New Glarus firefighters have been protecting area homes, commercial structures, and farms for a long time.  Here they are in 1948, standing tall in front of their firehouse, now part of the remodeled Village Hall.  Firefighters shown here are (back row, left to right): Fred Maurer, Orville Lee, David Kundert, Ray Wurgler, Bill Kuenzi Sr., Earl Willoughby, Gilbert Ott, Palmer Duerst, William Palmer.  (Front row, left to right):  Scott Heisler, Bernie Wilde, Louis Ubert, Harvey Ott, Jake Bruni, Oswald Schneider, Willard Marty, Emil Kubly, Cecil Thacker, and Ray Duerst.

(Photo courtesy of Clayton and Marian (Mert) Streiff)

Parked on this bench are some old-time examples of New Glarus' melting pot.  This 1967 photo is of Sebastian Theodore Schiess, Henry Klassy, and Fred Krauss.  Schiess was an Appenzeller, Klassy a Glarner, and Krauss said he was "German but the Swiss messed him up."  Wouldn't it be interesting to take a trip back in time and listen to the combined dialects?

(Photo courtesy of Hank Voldenwieder)
 

Karl Mueller, one of the original members of New Glarus' first Mannerchor, provided us with the information about this picture.  He believes it was taken in 1933 or 1934.  A mixed choir group used to get together for their own entertainment.  Why they're in somewhat unusual garb, we don't really know.  The people we can identify are (front row):  unknown, ? Neuenschwander, Rosie Rufenacht, Rudi Voldenwieder, unknown, Hedwig Voldenwieder, unknown.  Back row: unknown, August Fiez, Alfred Fuchser, Ed Voldenwieder, and Mel Schiesser.

 

1995 marked the 50th Anniversary of New Glarus' World War II contingent.  Here are a few photos of our local WWII vets.


Left:  Palmer "Butch" Strickler served in the infantry in the European theater of war.  His service took him to Normandy, Northern France, the Rhineland, and Central Europe. He was awarded European, African, and Middle Eastern theater ribbons and four bronze stars.

Right: Rudolph Schneider, who passed away in 1970, served in the Army Air Force from June 1938 to January 1941.  He was drafted back into the service shortly after the war started, in 1942.  He attended Air Force mechanics school and served until his honorable discharge in November 1945.

Left:  Bill McFadden also served in the European theater.  He served in Nazi-occupied Belgium, and fought in the Battle of the Bulge, the war's largest single battle, where he won a bronze star.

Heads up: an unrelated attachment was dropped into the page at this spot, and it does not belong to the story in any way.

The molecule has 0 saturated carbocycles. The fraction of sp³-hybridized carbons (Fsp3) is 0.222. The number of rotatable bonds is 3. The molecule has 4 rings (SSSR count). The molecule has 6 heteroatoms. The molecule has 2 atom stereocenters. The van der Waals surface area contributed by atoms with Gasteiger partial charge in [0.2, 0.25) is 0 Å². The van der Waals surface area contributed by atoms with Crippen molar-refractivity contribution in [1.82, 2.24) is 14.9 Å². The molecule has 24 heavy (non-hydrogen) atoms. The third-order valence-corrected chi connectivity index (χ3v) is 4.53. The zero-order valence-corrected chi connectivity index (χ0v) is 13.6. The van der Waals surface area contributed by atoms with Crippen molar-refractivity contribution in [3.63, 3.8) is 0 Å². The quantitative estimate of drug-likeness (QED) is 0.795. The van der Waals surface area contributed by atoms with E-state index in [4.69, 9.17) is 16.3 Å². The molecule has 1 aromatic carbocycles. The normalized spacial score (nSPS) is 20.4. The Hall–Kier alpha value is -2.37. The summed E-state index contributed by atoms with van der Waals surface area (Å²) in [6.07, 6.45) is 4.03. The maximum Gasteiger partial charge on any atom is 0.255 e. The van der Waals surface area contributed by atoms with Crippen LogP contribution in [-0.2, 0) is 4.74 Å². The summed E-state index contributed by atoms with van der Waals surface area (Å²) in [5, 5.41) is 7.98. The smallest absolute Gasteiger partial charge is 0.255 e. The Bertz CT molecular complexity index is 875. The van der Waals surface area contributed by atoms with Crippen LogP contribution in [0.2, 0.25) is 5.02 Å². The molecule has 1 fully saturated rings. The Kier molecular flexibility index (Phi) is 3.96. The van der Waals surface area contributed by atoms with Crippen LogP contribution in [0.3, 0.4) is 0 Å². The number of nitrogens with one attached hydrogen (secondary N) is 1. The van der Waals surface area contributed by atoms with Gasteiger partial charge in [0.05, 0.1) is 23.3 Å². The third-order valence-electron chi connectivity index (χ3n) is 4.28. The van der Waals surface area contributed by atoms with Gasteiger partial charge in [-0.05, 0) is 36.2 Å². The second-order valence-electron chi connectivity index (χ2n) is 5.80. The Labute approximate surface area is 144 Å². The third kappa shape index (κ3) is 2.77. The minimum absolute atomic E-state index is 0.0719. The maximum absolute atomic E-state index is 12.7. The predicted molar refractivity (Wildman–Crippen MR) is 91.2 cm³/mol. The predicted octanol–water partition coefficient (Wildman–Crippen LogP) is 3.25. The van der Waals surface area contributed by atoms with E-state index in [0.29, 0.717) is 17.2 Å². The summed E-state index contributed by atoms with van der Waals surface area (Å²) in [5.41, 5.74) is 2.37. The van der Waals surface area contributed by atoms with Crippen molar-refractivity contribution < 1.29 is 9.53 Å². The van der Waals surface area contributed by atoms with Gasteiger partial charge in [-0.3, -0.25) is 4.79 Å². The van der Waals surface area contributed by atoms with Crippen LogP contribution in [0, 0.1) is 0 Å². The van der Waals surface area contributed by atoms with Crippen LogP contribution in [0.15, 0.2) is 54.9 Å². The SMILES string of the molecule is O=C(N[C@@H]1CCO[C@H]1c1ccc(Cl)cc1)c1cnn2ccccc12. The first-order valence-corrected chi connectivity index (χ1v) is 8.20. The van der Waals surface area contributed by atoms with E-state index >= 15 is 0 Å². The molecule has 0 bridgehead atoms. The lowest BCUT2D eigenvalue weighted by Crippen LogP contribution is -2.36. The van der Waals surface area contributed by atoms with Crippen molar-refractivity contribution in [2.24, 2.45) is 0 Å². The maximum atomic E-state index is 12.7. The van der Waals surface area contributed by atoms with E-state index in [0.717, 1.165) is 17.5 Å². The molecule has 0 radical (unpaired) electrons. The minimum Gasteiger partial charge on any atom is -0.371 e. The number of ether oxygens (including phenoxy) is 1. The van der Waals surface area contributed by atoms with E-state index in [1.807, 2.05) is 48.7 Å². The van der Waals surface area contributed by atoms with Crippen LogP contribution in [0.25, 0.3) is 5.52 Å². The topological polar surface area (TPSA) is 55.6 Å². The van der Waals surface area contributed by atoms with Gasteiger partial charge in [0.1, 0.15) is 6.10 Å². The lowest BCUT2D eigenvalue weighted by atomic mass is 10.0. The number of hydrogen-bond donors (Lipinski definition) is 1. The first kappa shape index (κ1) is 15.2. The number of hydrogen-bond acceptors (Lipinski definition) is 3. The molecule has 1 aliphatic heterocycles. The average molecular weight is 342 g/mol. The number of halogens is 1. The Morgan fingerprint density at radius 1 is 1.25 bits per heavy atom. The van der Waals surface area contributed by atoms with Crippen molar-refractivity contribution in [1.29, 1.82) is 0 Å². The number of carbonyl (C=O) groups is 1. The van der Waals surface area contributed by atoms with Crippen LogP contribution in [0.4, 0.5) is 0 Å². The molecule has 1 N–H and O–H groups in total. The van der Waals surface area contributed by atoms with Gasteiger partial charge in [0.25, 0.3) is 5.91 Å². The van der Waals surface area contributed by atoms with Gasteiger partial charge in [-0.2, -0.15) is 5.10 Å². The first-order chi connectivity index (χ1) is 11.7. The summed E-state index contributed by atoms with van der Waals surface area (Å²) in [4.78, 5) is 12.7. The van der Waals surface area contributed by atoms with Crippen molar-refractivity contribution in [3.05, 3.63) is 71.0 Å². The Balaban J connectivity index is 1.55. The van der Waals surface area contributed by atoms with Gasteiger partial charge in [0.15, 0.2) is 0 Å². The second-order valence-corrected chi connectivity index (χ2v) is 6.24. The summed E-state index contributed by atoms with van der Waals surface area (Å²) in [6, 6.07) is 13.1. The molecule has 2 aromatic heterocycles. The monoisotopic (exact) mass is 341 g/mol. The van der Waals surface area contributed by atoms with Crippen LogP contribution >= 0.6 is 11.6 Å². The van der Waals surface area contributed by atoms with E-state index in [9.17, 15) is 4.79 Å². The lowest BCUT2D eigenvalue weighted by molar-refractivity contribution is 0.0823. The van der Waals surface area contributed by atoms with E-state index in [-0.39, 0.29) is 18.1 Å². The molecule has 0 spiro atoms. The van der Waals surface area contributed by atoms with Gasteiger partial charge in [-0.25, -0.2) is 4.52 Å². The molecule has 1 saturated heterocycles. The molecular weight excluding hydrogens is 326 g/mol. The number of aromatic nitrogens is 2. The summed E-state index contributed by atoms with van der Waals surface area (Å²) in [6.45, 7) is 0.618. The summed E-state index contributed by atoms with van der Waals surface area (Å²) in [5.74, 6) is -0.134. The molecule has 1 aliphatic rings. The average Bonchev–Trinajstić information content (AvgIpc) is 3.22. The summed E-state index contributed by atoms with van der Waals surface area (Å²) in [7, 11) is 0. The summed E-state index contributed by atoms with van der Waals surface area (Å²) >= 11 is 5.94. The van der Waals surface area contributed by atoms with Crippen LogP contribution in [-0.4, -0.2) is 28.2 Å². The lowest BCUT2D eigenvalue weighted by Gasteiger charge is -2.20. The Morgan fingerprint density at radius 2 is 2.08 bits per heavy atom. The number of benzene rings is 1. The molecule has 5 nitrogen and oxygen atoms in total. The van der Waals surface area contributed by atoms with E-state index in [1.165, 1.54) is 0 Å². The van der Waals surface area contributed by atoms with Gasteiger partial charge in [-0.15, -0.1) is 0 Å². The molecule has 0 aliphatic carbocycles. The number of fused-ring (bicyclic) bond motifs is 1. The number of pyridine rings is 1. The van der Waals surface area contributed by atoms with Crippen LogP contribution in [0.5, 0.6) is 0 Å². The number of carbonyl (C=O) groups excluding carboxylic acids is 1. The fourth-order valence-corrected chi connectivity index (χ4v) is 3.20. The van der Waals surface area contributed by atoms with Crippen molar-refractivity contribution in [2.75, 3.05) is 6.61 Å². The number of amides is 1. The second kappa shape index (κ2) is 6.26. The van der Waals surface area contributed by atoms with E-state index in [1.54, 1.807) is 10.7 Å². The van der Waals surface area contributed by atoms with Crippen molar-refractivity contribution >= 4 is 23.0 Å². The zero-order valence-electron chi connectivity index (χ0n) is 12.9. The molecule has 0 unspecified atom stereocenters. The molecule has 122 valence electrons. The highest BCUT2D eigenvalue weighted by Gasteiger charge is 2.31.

Right: Eugene Stuessy entered the U.S. Army in September 1941.  He served in the Medical Corp, then entered Officers' Candidate School at Edgewood Arsenal, Maryland, and graduated with a commission in 1943.  After training in chemical warfare, he joined the action in the Pacific theater.  He took part in the invasion of Guam in July 1944 and the October invasion of Leyte Island in the Phillipines, where he won the bronze star.  In March 1945, Gene was involved in fierce fighting on a small group of islands near Okinowa and was 100 yards from the famous  war correspondent Ernie Pyle, when Pyle was killed by a Japanese sniper.  On April 30, 1945, Stuessy was severely wounded at the fortress of Shuri Castle in the invasion of Okinowa.  This ended his combat role in the war.  He was commissioned a Captain at the time.

Left: George Hartman was an Air Corpsman who served 40 months as a co-pilot in the European theater.  His plane was shot down and he survived in a prisoner-of-war camp in Switzerland until war's end.  He was discharged a first lieutenant.

Right:  Millard Tschudy is the young man at the very right of this picture.  It shows him aboard a British Navy landing craft with a U.S. Army Intelligence TEam, heading for Omaha Beach in Normandy.  Tschudy served in the U.S. Army Signal Corps.

Left:  William E. Kuenzi, Sr. served for 35 months in the Air Corps.  He was discharged as a staff sergeant.  His overseas duty was in the Asiatic theater. 

Right:  Dorral (left) and Gordon Gmur served in the Air Corps.  THey are shown here in London for what was a brief get-together during their war years.  Dorral served with a fighter squadron and Gordon was a gunner with a heavy bomber squadron, both in the European theater of operations.